Something has been happening to me over the last while. It’s a feeling of almost coming full circle. Like I’m finally settling into a newer version of myself. A little battered round the edges perhaps, but one that still bears a strong resemblance to the old me, except with two crazy kids in tow. And if I had to put a title on it, I’d say it was a feeling of ‘becoming mum.’
The second child always has to settle for a few hand me downs, and one of those for little Henry has been Molly’s cot and mattress. I’m slightly embarrassed to admit I never got around to cleaning it, so when the team from Healthy Home messaged to ask me if I’d ever had my kids’ mattresses sanitised, I gulped at the thought of what might be lurking in the fibres. And let’s face it, in the lovely dust bowl we live in, children here seem to pick up coughs and colds faster than you can sneeze. Along with being prone to things like asthma, allergies and eczema.
It’s 4.37am. I mutter a string of expletives as I haul myself out of bed. I spend the next 45 minutes nipping in and out, trying to encourage Henry to have more shut-eye, before he decides he would rather be up for the day. He gives me that grin that says, quite frankly, Mum, it would be boring to go back to sleep. But instead of smiling, I find myself crying. Hot, fat tears rolling down my face, quickly, without warning. I’m cross. Darn cross at the sheer exhaustion of it all. Cross at the fact the day is beginning at sparrow fart yet again. Cross at the fact that I’m already thinking ahead to how wrecked I’ll feel later. Cross over the guilt I’m feeling for even feeling annoyed, when so many people would give anything to be in my shoes.
I have opened my computer so many times over the past few weeks to write to you, but the words somehow wouldn’t flow. I even googled ‘writer’s block’ to see if that could provide me with any kind of inspiration. Instead it threw up the definition for my ‘creative slowdown’ – a condition that ranges from not being able to come up with new ideas for a few weeks, to not being able to produce anything for years. (Bear with me here, the moral of the tale is coming!)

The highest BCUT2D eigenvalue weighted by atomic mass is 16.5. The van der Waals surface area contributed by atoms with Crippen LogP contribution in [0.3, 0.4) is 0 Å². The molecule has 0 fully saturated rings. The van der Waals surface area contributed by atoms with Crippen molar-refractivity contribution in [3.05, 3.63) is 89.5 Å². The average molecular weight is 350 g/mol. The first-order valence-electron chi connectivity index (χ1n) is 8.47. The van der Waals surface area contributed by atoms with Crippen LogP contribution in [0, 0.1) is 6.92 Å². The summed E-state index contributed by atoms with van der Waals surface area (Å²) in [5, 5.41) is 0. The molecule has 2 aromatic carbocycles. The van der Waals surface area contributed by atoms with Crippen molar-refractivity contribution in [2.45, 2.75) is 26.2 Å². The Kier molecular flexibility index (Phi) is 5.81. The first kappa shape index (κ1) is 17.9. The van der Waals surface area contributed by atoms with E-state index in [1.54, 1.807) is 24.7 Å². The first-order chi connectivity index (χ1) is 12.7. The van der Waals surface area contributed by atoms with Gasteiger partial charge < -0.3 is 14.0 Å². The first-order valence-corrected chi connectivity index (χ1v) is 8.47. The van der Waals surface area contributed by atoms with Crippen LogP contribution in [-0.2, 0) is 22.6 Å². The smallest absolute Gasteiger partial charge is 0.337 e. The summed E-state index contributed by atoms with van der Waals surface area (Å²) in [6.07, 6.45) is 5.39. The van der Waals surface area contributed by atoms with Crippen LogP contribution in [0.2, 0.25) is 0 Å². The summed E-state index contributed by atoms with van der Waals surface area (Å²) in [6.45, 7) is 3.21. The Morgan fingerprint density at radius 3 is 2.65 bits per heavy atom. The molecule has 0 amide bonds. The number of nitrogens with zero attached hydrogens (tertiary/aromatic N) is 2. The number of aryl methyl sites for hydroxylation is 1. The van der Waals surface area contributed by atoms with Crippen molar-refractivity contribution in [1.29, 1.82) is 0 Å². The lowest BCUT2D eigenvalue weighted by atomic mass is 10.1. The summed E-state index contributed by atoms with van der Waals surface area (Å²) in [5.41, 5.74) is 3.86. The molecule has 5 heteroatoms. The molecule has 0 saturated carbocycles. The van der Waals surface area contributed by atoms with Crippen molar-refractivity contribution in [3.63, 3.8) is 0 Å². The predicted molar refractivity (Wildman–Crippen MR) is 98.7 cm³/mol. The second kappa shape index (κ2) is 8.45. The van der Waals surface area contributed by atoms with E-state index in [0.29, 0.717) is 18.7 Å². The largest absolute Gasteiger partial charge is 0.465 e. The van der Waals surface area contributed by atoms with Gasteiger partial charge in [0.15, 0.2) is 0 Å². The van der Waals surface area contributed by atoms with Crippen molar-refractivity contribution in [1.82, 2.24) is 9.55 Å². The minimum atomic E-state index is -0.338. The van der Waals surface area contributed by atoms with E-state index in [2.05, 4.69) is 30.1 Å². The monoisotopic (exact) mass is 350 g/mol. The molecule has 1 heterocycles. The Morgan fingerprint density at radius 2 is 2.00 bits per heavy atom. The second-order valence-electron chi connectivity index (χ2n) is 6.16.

My mum and dad arrive next week. I can’t wait! Mum’s trips to Dubai usually include a whirlwind of organisation – projects that I’ve wanted to do get finished, things that I’ve craved to get in order suddenly get the Beryl treatment. (Beryl and Cheryl – “the rhyming names reflect the closeness of our relationship,” my mum used to tell me.) When the folks are around, stuff just gets done – and, above all, I’m looking forward to someone else making a few darn decisions for a change.
“F*k sake Mummy. Why do we say f&*k’s sake?” Molly asks innocently as we are driving home one day. The husband and I look at each other, slightly horrified, trying to stifle our laughter.
“We don’t say that Molly, it’s not very nice,” I try to explain. “Who says that? Where did you hear that?”
“But Mummy, you do. You say it. All the time, in the morning.”
“You’re so naughty to me Mummy. You’re always cross,” Molly interrupts my bedtime story to tell me. “You need to calm down, Mummy. Just calm down,” she says, gesticulating by waving her hands up and down with her fingers spread wide. She is referring to the fact that I am cross because she won’t lie still and just listen to the darn story. I keep having to stop and start while she tosses about, chats to some of her teddies and then tells me she needs to get up for some water. “Will you settle DOWN! Are we reading this story or shall I just turn off the light?”
Lately I’ve noticed myself using three certain words a heck of a lot. Now, before you close this page for fear this might be some sort of love story about the husband and I – it’s not those three words. Nor is it the three words that make up the abbreviation FFS, although I do confess to letting those slip from time to time too.